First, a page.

Can OTC Medications Make Ulcerative Colitis Worse?

Ulcerative colitis (UC) is one of many inflammatory bowel diseases (IBD). UC can cause both inflammation and ulcers throughout the digestive tract. Usually, the condition primarily targets the large intestines and rectum, with symptoms that develop over time rather than appearing rapidly. UC can be a debilitating disease, especially if the condition isn’t well controlled for many people. But with treatment, pain and associated symptoms can be greatly reduced, causing the diagnosis to go into remission. But many UC patients seek relief from symptoms and discomfort that the disease can cause. However, not all over-the-counter (OTC) medications are safe for these individuals to use.

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What can a UC patient take?

If a UC patient is experiencing mild pain from symptoms, experts agree that Tylenol or generic acetaminophen is generally safe to use. Likewise, OTC medications used to treat temporary diarrhea are also considered safe to consume. However, always speak with a doctor before taking any new OTC medications to confirm that there aren’t any contraindications with prescription medications that could create unwanted side effects.

What to avoid

Most other OTC pain relievers usually aren’t recommended for people with UC. In some cases, these medications can make people feel worse. The most likely culprits include ibuprofen, aspirin, and nonsteroidal anti-inflammatory drugs (NSAIDs). Often these OTC meds can cause painful flare-ups of UC symptoms such as abdominal pain, cramping, bleeding with stool, and even rectal pain.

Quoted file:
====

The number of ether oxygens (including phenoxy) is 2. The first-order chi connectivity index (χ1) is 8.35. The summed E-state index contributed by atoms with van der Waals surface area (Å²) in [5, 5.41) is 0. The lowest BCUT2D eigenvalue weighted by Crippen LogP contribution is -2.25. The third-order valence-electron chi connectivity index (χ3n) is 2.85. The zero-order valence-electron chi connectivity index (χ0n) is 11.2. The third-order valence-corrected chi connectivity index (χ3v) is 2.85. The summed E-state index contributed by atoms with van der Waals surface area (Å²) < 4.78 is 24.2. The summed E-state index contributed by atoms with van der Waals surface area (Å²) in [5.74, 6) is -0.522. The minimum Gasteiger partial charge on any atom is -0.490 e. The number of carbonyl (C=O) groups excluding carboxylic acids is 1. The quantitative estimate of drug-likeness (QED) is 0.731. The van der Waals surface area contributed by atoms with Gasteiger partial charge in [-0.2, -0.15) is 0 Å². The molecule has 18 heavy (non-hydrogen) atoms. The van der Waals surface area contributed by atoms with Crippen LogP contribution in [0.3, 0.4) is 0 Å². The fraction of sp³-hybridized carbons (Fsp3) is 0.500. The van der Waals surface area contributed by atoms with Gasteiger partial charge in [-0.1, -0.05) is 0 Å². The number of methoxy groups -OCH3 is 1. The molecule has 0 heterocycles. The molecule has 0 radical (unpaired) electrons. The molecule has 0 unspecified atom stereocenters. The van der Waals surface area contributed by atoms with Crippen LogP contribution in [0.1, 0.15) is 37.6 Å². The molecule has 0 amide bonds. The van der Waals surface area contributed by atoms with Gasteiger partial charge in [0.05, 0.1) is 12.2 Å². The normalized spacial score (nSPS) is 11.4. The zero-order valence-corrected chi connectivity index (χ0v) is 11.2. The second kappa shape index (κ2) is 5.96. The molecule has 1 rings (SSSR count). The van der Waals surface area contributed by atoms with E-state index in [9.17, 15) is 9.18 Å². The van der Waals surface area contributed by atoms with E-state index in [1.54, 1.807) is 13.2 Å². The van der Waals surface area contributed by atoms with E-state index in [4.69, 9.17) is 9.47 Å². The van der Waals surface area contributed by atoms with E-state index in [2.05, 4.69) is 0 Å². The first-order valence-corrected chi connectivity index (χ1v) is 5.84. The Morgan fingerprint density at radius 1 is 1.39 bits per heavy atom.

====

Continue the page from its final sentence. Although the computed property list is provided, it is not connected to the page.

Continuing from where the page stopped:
Beware of supplements

Supplements can help to boost overall health for many people concerned about nutritional deficiencies caused by an imbalanced diet. The same concerns exist for UC patients who struggle to get enough essential vitamins and minerals from food because of ongoing digestive issues. With UC, supplements can be a double-edged sword that worsens symptoms. Many supplements contain additives that can increase gastrointestinal symptoms like nausea or diarrhea. Likewise, taking a supplement on an empty stomach can significantly worsen the symptoms. Instead of supplements, people with ulcerative colitis incorporate nutrient-dense foods rich in vital compounds such as calcium, folic acid, iron, vitamins B12, D, A, E, K, and zinc. All of the above can correct deficiencies, boost immunity, and help control symptoms. In most cases, UC patients should only take supplements under the watchful care of a physician.

Working with a healthcare provider

UC doesn’t have to be a battle between a patient and a severe digestive upset. For many people, remission is possible. But that goal can only be achieved when a patient works with a physician to create a treatment strategy and then sticks to that plan. While many UC patients require prescription medication to treat and control symptoms, some OTC medications can help when mild flare-ups occur. People diagnosed with UC should always speak with a doctor before incorporating new drugs to understand potential side effects.


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